On the surface, condos and co-ops look pretty similar; residents live in separate units within a single building and share common areas with their neighbors. Dig a little deeper, however, and you’ll see that they’re actually quite different. It’s a good idea to know the differences before making your choice, so we’ve created this handy two-part guide to help you choose which is best for you. Part one takes a look at cooperatives.
All about Co-ops
Cooperatives, or more commonly co-ops, function as a membership-based legal entity which owns a residential building. Rather than buying the apartment itself, residents buy shares of the corporation that owns the building, which entitles them to a unit. The larger the unit, the more shares the owner must buy.
The co-op is governed by a board, and as a shareholder, you’re entitled to a vote on how the condo is run. There are normally rules you’ll need to follow regarding anything from parking, to how you can paint your exterior walls, though these differ from board to board. When applying for financing for a co-op, you won’t take out a mortgage; instead, you’ll take out a share loan.
Buying into a co-op is a popular choice, and there are several advantages to be enjoyed, both financial and social.
- The main attraction is the lower costs often associated with co-ops. They’re not run for profit; instead, they operate on an at-cost basis. Additionally, in cities such as New York, there’s a far higher stock of co-ops than condos, further lowering the price.
- Lower closing costs are another bonus. Since you’re not actually buying real property, only shares, you’re not subject to fees such as title insurance or mortgage recording tax.
- One monthly bill incorporates everything from maintenance costs and utility bills, to property tax. At first, this can seem high, but when broken down, it’s typically around the same as you’d pay in a condo. Essentially, it’s popular for those who enjoy the simplicity of bundling all their bills into one.
- The co-op corporation is the owner of the property, and as such, they bear the maintenance and repair costs. So, if damage is done to your exterior wall, you will only have to pay your share of the bill.
- Despite not owning any real property, you are still entitled to the real estate tax deductions that are accessible to homeowners.
- You get to choose your neighbors. A vetting system is put in place to ensure that all new residents are financially secure, and are likely to fit in with the community. As a shareholder, you get to have your say. Many boards reject or limit the number of investors, opting primarily for long-term owner-occupants, reducing the risk of a string of bad neighbors.
Despite many positives, there are a number of things to be aware of, and sometimes a co-op just isn’t the right choice for your current circumstances.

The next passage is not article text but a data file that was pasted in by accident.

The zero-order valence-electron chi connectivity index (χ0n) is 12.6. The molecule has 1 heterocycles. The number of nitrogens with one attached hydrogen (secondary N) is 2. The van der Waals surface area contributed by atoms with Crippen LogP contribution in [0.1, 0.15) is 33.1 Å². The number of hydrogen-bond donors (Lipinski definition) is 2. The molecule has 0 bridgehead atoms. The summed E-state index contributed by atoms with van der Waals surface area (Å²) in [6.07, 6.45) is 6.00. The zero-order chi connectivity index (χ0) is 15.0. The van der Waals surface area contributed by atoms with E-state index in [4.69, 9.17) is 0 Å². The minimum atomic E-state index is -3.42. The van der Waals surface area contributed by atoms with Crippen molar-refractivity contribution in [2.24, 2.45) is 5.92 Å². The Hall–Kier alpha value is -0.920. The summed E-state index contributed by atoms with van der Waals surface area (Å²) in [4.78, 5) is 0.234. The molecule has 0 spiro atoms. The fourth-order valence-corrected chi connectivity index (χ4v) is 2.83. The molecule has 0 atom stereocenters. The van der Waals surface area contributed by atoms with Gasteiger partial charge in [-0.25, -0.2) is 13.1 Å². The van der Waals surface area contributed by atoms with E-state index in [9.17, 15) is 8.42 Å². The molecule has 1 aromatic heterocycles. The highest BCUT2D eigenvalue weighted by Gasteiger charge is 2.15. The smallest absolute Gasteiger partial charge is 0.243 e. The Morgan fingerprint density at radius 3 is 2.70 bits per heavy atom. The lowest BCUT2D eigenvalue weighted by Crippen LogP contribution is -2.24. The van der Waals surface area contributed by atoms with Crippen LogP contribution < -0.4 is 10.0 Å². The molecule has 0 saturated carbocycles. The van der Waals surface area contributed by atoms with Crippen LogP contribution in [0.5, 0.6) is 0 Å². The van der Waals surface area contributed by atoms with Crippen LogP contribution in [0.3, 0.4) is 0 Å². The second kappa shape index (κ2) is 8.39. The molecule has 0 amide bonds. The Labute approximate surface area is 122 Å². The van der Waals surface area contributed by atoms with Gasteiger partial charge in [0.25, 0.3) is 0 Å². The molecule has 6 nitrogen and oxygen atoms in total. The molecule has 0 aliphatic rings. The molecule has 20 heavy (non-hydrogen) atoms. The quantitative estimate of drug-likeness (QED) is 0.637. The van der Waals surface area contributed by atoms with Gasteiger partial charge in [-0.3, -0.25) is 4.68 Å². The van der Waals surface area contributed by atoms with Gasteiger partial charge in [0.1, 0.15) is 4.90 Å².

- It can be difficult to buy and sell. Co-op boards are often much stricter than condo associations, especially when it comes to accepting new residents. Buyers must carry out a rigorous application process, which includes an interview, and submitting their financial records to the board. Even if they pass the high financial criteria, they could still be rejected without a given reason. This can also make it difficult when selling.
- For buyers, there are typically also strict rules regarding financing. For the most part, a down payment of anything from 20-50% is required, while some co-ops don’t accept loans at all.
- Foreign buyers cannot purchase co-ops, as they typically do not have the required history with US banks or credit. Investors are also typically denied, with many boards focusing on owner-occupants.
- Other strict rules can dictate whether you’re allowed to sublet your unit, buy the apartment as a parent for your kids, use it as a pied-à-terre, or use it for short-term holiday rentals. In most cases, none of these are possible.
- There’s a risk that if one member of the association defaults on their payments, it can affect all the other members. Whether it’s maintenance fees or a loan share payment, if a member cannot pay it, the other members might be required to cover the cost. However, this risk is somewhat mitigated by the arduous application process.
- In some co-ops, you may find you’re expected to dedicate a set amount of time for the cleaning and maintenance of the building. This is particularly common in smaller co-ops that have trouble finding staff.
- The way the monthly bill is structured may not work for you. For example, residents will pay their share of the total electricity bill for the building. So, if you own a 2% share, you’ll be required to pay 2%. This is not a good model if you don’t spend much time at the apartment, or don’t use much electricity.
Now you’ve got the low down on co-ops, stay tuned for part two, where we discuss the pros and cons of condos!